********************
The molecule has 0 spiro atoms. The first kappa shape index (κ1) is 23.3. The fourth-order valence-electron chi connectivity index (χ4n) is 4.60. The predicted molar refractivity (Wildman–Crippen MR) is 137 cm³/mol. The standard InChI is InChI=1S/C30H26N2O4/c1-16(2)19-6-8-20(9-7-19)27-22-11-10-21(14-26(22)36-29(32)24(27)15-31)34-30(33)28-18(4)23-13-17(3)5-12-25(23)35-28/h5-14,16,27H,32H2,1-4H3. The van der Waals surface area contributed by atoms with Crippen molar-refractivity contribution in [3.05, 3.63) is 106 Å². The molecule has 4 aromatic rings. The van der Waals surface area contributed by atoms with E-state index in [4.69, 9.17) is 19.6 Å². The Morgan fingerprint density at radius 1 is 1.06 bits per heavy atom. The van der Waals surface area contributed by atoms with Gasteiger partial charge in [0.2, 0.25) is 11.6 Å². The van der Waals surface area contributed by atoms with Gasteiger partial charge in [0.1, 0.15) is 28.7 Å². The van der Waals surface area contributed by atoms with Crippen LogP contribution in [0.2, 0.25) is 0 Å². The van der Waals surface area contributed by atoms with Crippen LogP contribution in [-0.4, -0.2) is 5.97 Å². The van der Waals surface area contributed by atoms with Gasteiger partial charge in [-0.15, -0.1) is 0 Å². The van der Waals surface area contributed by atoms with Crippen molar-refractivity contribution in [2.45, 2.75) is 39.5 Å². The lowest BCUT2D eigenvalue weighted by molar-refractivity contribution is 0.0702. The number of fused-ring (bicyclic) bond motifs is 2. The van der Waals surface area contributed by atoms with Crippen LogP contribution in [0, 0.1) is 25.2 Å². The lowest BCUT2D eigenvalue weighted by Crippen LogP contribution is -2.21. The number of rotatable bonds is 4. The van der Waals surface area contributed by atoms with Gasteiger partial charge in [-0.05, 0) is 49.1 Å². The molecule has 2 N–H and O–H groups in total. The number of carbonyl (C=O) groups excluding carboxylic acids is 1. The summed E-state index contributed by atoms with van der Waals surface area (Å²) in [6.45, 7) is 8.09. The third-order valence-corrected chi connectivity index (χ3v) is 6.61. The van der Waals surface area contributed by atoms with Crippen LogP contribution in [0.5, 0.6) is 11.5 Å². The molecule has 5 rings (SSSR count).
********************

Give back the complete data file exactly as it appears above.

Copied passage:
The molecule has 0 spiro atoms. The first kappa shape index (κ1) is 23.3. The fourth-order valence-electron chi connectivity index (χ4n) is 4.60. The predicted molar refractivity (Wildman–Crippen MR) is 137 cm³/mol. The standard InChI is InChI=1S/C30H26N2O4/c1-16(2)19-6-8-20(9-7-19)27-22-11-10-21(14-26(22)36-29(32)24(27)15-31)34-30(33)28-18(4)23-13-17(3)5-12-25(23)35-28/h5-14,16,27H,32H2,1-4H3. The van der Waals surface area contributed by atoms with Crippen molar-refractivity contribution in [3.05, 3.63) is 106 Å². The molecule has 4 aromatic rings. The van der Waals surface area contributed by atoms with E-state index in [4.69, 9.17) is 19.6 Å². The Morgan fingerprint density at radius 1 is 1.06 bits per heavy atom. The van der Waals surface area contributed by atoms with Gasteiger partial charge in [0.2, 0.25) is 11.6 Å². The van der Waals surface area contributed by atoms with Gasteiger partial charge in [0.1, 0.15) is 28.7 Å². The van der Waals surface area contributed by atoms with Crippen LogP contribution in [0.2, 0.25) is 0 Å². The van der Waals surface area contributed by atoms with Crippen LogP contribution in [-0.4, -0.2) is 5.97 Å². The van der Waals surface area contributed by atoms with Gasteiger partial charge in [-0.15, -0.1) is 0 Å². The van der Waals surface area contributed by atoms with Crippen molar-refractivity contribution in [2.45, 2.75) is 39.5 Å². The lowest BCUT2D eigenvalue weighted by molar-refractivity contribution is 0.0702. The number of fused-ring (bicyclic) bond motifs is 2. The van der Waals surface area contributed by atoms with Crippen LogP contribution in [0, 0.1) is 25.2 Å². The lowest BCUT2D eigenvalue weighted by Crippen LogP contribution is -2.21. The number of rotatable bonds is 4. The van der Waals surface area contributed by atoms with Gasteiger partial charge in [-0.05, 0) is 49.1 Å². The molecule has 2 N–H and O–H groups in total. The number of carbonyl (C=O) groups excluding carboxylic acids is 1. The summed E-state index contributed by atoms with van der Waals surface area (Å²) in [6.45, 7) is 8.09. The third-order valence-corrected chi connectivity index (χ3v) is 6.61. The van der Waals surface area contributed by atoms with Crippen LogP contribution in [0.5, 0.6) is 11.5 Å². The molecule has 5 rings (SSSR count).